Goldman Sachs has told staff to “get ‘move ready’ now” for the transfer to the bank’s new 1.1 million square foot London headquarters, around the corner from St. Paul’s Cathedral and within the ancient Roman walls enclosing the Square Mile.
The building, in Plumtree Court in Farringdon, cost an estimated £1 billion. It will host about 6,500 employees. The plush trading floor is the site’s centerpiece. It’s the size of a stadium soccer pitch. The bank boasts that it’s the biggest trading floor in the UK capital.
According to an April 29 “Plumtree Court Newsletter” to Goldman’s London staff, seen by Business Insider, the bank called on workers to shred documents that need shredding, take home umbrellas and other items, and clear workspaces before the big move starting in the summer.
Some are already complaining.
The picture above, which a Goldman Sachs representative sent to Business Insider, is of the trading for the unit dubbed FICC (fixed income, currencies, and commodities). It’s bathed in light from the surrounding glass walls.
The equities trading floor is below that one, and doesn’t have the same high ceiling atrium. A spokesman insisted the shaft of the building allows plenty of light throughout.
That has led to talk among some equity traders in the bank’s current Fleet Street location in London that “we’re going to be caged in like battery hens,” one insider says.
The complaint stems from the tendency within banks to separate equity trading floors from fixed-income ones, and speaks to a decades-old rivalry between traders of different asset classes and the ebbing and waning status of their units in bringing in profits for the bank.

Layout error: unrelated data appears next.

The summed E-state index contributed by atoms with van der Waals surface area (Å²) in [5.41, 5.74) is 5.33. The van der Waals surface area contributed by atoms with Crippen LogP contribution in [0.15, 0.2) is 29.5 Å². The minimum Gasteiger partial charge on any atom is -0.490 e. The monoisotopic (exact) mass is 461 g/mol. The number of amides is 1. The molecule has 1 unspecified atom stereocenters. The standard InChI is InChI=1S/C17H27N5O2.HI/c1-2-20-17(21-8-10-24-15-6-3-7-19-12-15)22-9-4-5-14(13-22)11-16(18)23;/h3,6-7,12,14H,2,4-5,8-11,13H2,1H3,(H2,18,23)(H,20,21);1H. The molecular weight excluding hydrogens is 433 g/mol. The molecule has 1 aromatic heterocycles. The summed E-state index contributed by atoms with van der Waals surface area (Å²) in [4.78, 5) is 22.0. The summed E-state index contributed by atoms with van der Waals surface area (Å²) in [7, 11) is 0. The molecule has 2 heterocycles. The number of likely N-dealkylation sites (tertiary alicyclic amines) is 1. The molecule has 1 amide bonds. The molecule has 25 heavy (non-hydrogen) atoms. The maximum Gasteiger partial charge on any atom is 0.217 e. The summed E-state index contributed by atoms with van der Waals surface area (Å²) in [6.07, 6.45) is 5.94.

“Fixed-income floors tend to be nicer, they have better screens and better tech,” said one veteran fixed-income trader in London who has had stints at various banks. (The trader has never worked at Goldman Sachs.)
In general terms, cash equity trading tends to be more standardized, is typically executed via stock exchanges, and is seen as fairly straightforward, excluding more complex areas of trading such as derivatives and delta one. Bond and currency trading has historically been conducted over the phone, is more relationship driven, and hasn’t been automated to the same degree ( although that’s beginning to change.)
It’s for this reason that in “Liar’s Poker,” Michael Lewis’s iconic memoir of life as a bond trader at Salomon Brothers in the ’80s, bond traders joked about the worst, lowest-of-the-low job anyone in finance could ever end up in: “ Equities in Dallas.”
“Fixed-income guys usually view equities guys as being stupid,” the fixed-income trader said. “And equities guys look down on fixed-income guys — they feel they get all this balance sheet, but don’t make any money.”
While bond desks used to be huge at banks, that has slowly been changing. For Goldman Sachs, the equities and FICC divisions brought in roughly the same revenue last quarter, though equities missed analysts’ expectations while FICC delivered a beat.
Since 2016, annual revenue for equities has eclipsed that of FICC at the bank.
See below, from the bank’s 10-K statement:
One insider said the reason the equity floor is below the main atrium FICC floor is because FICC doesn’t need “compliance walls,” but equities does. Dropping walls within an atrium is a trickier task than in a space with a lower ceiling.
A separate Goldman Sachs trader in cash equities was more positive about the move, waving away the comparisons between trading floors, assuming they’ll both be roughly the same.
The trader added that they very well should be:
“We make as much, if not more, than FICC,” the trader said. “It’s a real business.”
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